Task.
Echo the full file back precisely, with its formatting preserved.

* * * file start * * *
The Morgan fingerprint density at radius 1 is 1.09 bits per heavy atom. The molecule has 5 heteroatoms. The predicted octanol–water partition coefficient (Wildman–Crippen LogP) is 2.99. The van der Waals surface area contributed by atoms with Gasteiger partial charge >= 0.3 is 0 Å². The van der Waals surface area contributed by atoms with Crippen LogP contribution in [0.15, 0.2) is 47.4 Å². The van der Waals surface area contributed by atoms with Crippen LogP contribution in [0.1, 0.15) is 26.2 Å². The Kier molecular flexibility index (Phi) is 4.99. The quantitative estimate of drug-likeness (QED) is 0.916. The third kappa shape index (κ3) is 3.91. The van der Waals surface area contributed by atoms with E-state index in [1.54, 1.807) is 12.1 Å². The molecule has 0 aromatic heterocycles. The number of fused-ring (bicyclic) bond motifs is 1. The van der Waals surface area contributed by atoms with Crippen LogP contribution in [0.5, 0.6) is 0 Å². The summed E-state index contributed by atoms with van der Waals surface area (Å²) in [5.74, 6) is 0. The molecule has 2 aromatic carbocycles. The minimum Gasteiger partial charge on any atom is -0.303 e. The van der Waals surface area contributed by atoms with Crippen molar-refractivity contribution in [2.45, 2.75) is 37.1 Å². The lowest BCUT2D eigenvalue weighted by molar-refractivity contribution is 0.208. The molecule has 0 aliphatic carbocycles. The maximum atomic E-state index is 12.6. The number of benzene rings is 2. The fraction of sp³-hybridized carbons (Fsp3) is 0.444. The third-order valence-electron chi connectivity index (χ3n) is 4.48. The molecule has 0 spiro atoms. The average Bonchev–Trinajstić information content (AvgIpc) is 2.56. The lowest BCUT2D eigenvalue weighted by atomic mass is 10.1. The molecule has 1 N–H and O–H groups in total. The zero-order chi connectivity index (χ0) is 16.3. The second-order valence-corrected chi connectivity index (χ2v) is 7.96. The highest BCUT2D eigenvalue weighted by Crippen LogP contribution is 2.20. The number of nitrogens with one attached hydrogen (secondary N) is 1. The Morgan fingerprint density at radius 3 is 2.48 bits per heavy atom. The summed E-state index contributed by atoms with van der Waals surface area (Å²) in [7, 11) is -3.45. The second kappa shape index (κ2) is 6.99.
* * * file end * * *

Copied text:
The Morgan fingerprint density at radius 1 is 1.09 bits per heavy atom. The molecule has 5 heteroatoms. The predicted octanol–water partition coefficient (Wildman–Crippen LogP) is 2.99. The van der Waals surface area contributed by atoms with Gasteiger partial charge >= 0.3 is 0 Å². The van der Waals surface area contributed by atoms with Crippen LogP contribution in [0.15, 0.2) is 47.4 Å². The van der Waals surface area contributed by atoms with Crippen LogP contribution in [0.1, 0.15) is 26.2 Å². The Kier molecular flexibility index (Phi) is 4.99. The quantitative estimate of drug-likeness (QED) is 0.916. The third kappa shape index (κ3) is 3.91. The van der Waals surface area contributed by atoms with E-state index in [1.54, 1.807) is 12.1 Å². The molecule has 0 aromatic heterocycles. The number of fused-ring (bicyclic) bond motifs is 1. The van der Waals surface area contributed by atoms with Crippen LogP contribution in [0.5, 0.6) is 0 Å². The summed E-state index contributed by atoms with van der Waals surface area (Å²) in [5.74, 6) is 0. The molecule has 2 aromatic carbocycles. The minimum Gasteiger partial charge on any atom is -0.303 e. The van der Waals surface area contributed by atoms with Crippen molar-refractivity contribution in [2.45, 2.75) is 37.1 Å². The lowest BCUT2D eigenvalue weighted by molar-refractivity contribution is 0.208. The molecule has 0 aliphatic carbocycles. The maximum atomic E-state index is 12.6. The number of benzene rings is 2. The fraction of sp³-hybridized carbons (Fsp3) is 0.444. The third-order valence-electron chi connectivity index (χ3n) is 4.48. The molecule has 0 spiro atoms. The average Bonchev–Trinajstić information content (AvgIpc) is 2.56. The lowest BCUT2D eigenvalue weighted by atomic mass is 10.1. The molecule has 1 N–H and O–H groups in total. The zero-order chi connectivity index (χ0) is 16.3. The second-order valence-corrected chi connectivity index (χ2v) is 7.96. The highest BCUT2D eigenvalue weighted by Crippen LogP contribution is 2.20. The number of nitrogens with one attached hydrogen (secondary N) is 1. The Morgan fingerprint density at radius 3 is 2.48 bits per heavy atom. The summed E-state index contributed by atoms with van der Waals surface area (Å²) in [7, 11) is -3.45. The second kappa shape index (κ2) is 6.99.